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Albert (Alexandre Martin)

Albert (Alexandre Martin), 1815-1895 Known throughout his public life simply as "Albert the Worker," Martin functioned pri marily as the shadow of the socialist Louis Blanc. Born in Bury (Oise), this son of a peasant later moved to Paris to serve an apprenticeship in his uncle's machine shop. He then worked as a machinist at Bapterosse, a button factory.

Although a member of various secret societies involved in the revolutionary movements in the 1830s and 1840s, especially Les Saisons, he seems to have had no political ambitions.

On February 24, with the backing of Blanc, Albert became a secretary in the provisional government in order to win the support of the workers. He was soon dispatched to the Luxembourg Commission as Blanc's vice-president, serving there until the May 15 insurrection.

In the April elections, only six from the Luxembourg Commission were elected, but Blanc and Albert survived. The May elections for a new government returned all members of the provisional government except for those two. Radical activists, on hearing the results, took to the streets on May 15, provoking a reactio n from the national guard. Albert, a leader of the mob with Barbès, was arrested at the Hôtel de Ville and imprisoned at Vincennes. The insurrection failed and the Luxembourg Commission was dissolved.

The prisoner chose not to defend himself at his trial in Bourges the following year. Found guilty of trying to destroy the government and advocating civil war, he was deported to Belle-Ile, remaining there for four years until he became ill. From Belle-Ile he was sent to Tours where he was imprisoned for five years. Having been amnestied by the government in 1859, Albert, on his release from prison, worked in Paris for the gas company. He was made a member of the Commission des Barricades by the government of national defense in 1870. He stayed out of the public eye until 1871 when he ran unsuccessfully for election to the national assembly. Having taken no part in politics during the Second Empire, he tried once more in 1879 to win an election, this time for a seat in the sena te, but the voters rejected him once more.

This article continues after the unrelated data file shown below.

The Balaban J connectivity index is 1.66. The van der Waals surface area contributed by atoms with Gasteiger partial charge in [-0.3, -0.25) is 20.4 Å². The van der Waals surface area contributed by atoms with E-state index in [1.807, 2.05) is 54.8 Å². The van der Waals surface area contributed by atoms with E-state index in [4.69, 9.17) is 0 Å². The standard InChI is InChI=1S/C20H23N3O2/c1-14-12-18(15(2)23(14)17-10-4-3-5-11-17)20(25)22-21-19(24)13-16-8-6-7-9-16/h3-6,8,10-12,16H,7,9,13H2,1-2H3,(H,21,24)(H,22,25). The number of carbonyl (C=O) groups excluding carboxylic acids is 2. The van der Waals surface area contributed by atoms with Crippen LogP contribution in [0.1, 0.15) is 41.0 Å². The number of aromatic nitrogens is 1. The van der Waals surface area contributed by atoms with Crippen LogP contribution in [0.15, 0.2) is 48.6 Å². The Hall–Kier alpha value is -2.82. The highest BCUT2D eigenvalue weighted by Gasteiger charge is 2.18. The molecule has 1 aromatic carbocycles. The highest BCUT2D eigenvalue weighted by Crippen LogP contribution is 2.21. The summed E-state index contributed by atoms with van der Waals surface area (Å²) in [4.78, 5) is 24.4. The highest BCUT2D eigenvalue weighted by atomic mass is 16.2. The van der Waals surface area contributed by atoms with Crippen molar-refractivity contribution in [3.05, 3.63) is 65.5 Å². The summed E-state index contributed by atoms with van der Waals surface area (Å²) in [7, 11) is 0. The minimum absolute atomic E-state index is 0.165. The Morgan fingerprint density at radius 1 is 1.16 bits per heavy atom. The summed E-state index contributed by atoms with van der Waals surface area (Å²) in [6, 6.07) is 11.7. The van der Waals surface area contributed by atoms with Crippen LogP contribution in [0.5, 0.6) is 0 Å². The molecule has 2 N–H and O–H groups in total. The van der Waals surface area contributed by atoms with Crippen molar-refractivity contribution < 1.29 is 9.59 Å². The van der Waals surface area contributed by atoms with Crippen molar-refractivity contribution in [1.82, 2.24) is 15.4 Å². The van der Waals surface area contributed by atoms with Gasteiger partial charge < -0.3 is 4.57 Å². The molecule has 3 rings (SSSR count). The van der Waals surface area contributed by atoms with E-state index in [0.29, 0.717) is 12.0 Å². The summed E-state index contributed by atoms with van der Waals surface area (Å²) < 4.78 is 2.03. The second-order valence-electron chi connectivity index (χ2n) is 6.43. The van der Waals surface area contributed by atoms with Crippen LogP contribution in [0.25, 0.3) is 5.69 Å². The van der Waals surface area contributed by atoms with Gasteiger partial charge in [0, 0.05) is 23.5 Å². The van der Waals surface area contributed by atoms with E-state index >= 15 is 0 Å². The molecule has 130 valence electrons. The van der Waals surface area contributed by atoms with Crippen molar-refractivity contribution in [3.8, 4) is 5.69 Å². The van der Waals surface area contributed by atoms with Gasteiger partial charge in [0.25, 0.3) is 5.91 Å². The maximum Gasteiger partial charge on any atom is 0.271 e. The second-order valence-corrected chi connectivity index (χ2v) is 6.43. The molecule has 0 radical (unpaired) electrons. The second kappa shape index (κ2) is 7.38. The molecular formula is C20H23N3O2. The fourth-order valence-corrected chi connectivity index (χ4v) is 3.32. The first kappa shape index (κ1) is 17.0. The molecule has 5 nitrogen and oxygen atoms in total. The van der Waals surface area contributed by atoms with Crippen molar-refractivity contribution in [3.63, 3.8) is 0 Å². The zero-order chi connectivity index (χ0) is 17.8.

Retiring to Mello (Oise), Albert died there in 1895. He was given a national funeral and a tombstone by the government.

Helen Castelli


M. Alhoy. Biographie parlementaire des représentants du peuple à l'Assemblée nationale constituant de 1848. (Paris, 1848).

La République au donjon de Vicennes: Biographies d'Albert, Barbès, Raspail. (Paris, 1848).

Stern, Daniel. Histoire de la Révolution de 1848. (Paris, 1862).

Girard, Louis. La Deuxième République: "Naissance et Mort ." (Paris, 1968).

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